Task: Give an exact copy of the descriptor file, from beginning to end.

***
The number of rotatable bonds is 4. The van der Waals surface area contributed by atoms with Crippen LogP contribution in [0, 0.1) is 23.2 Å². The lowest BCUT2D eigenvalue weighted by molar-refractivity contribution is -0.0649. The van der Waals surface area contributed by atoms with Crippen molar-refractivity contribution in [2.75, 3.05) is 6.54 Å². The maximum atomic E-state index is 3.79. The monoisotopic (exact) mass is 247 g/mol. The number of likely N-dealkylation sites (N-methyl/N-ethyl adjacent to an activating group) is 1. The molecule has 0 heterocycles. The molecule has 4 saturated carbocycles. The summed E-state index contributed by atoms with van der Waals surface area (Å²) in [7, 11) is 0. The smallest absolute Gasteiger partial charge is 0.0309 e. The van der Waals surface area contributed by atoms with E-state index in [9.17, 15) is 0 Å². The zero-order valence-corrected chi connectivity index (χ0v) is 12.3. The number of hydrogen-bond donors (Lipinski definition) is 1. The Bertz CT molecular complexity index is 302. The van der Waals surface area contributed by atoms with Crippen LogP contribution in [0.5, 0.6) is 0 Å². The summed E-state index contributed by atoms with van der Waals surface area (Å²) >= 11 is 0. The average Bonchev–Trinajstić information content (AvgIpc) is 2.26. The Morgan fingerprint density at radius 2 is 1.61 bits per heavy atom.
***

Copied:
The number of rotatable bonds is 4. The van der Waals surface area contributed by atoms with Crippen LogP contribution in [0, 0.1) is 23.2 Å². The lowest BCUT2D eigenvalue weighted by molar-refractivity contribution is -0.0649. The van der Waals surface area contributed by atoms with Crippen molar-refractivity contribution in [2.75, 3.05) is 6.54 Å². The maximum atomic E-state index is 3.79. The monoisotopic (exact) mass is 247 g/mol. The number of likely N-dealkylation sites (N-methyl/N-ethyl adjacent to an activating group) is 1. The molecule has 0 heterocycles. The molecule has 4 saturated carbocycles. The summed E-state index contributed by atoms with van der Waals surface area (Å²) in [7, 11) is 0. The smallest absolute Gasteiger partial charge is 0.0309 e. The van der Waals surface area contributed by atoms with E-state index in [9.17, 15) is 0 Å². The zero-order valence-corrected chi connectivity index (χ0v) is 12.3. The number of hydrogen-bond donors (Lipinski definition) is 1. The Bertz CT molecular complexity index is 302. The van der Waals surface area contributed by atoms with Crippen LogP contribution in [0.5, 0.6) is 0 Å². The summed E-state index contributed by atoms with van der Waals surface area (Å²) >= 11 is 0. The average Bonchev–Trinajstić information content (AvgIpc) is 2.26. The Morgan fingerprint density at radius 2 is 1.61 bits per heavy atom.